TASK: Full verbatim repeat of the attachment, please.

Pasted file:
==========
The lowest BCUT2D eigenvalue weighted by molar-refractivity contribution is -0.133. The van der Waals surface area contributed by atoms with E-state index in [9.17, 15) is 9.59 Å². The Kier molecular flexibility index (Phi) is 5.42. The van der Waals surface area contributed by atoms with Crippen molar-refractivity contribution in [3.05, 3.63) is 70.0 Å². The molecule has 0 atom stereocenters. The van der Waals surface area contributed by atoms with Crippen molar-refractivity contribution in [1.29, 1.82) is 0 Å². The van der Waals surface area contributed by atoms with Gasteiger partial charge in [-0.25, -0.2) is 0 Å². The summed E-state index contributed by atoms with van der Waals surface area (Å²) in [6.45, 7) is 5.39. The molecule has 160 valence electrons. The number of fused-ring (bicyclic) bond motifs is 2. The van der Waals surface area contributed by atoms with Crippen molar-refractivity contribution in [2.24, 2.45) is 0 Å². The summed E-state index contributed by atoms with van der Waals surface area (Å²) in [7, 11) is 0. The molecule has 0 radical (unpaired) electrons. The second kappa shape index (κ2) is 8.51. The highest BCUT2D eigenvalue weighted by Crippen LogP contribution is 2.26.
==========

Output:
The lowest BCUT2D eigenvalue weighted by molar-refractivity contribution is -0.133. The van der Waals surface area contributed by atoms with E-state index in [9.17, 15) is 9.59 Å². The Kier molecular flexibility index (Phi) is 5.42. The van der Waals surface area contributed by atoms with Crippen molar-refractivity contribution in [3.05, 3.63) is 70.0 Å². The molecule has 0 atom stereocenters. The van der Waals surface area contributed by atoms with Crippen molar-refractivity contribution in [1.29, 1.82) is 0 Å². The van der Waals surface area contributed by atoms with Gasteiger partial charge in [-0.25, -0.2) is 0 Å². The summed E-state index contributed by atoms with van der Waals surface area (Å²) in [6.45, 7) is 5.39. The molecule has 160 valence electrons. The number of fused-ring (bicyclic) bond motifs is 2. The van der Waals surface area contributed by atoms with Crippen molar-refractivity contribution in [2.24, 2.45) is 0 Å². The summed E-state index contributed by atoms with van der Waals surface area (Å²) in [7, 11) is 0. The molecule has 0 radical (unpaired) electrons. The second kappa shape index (κ2) is 8.51. The highest BCUT2D eigenvalue weighted by Crippen LogP contribution is 2.26.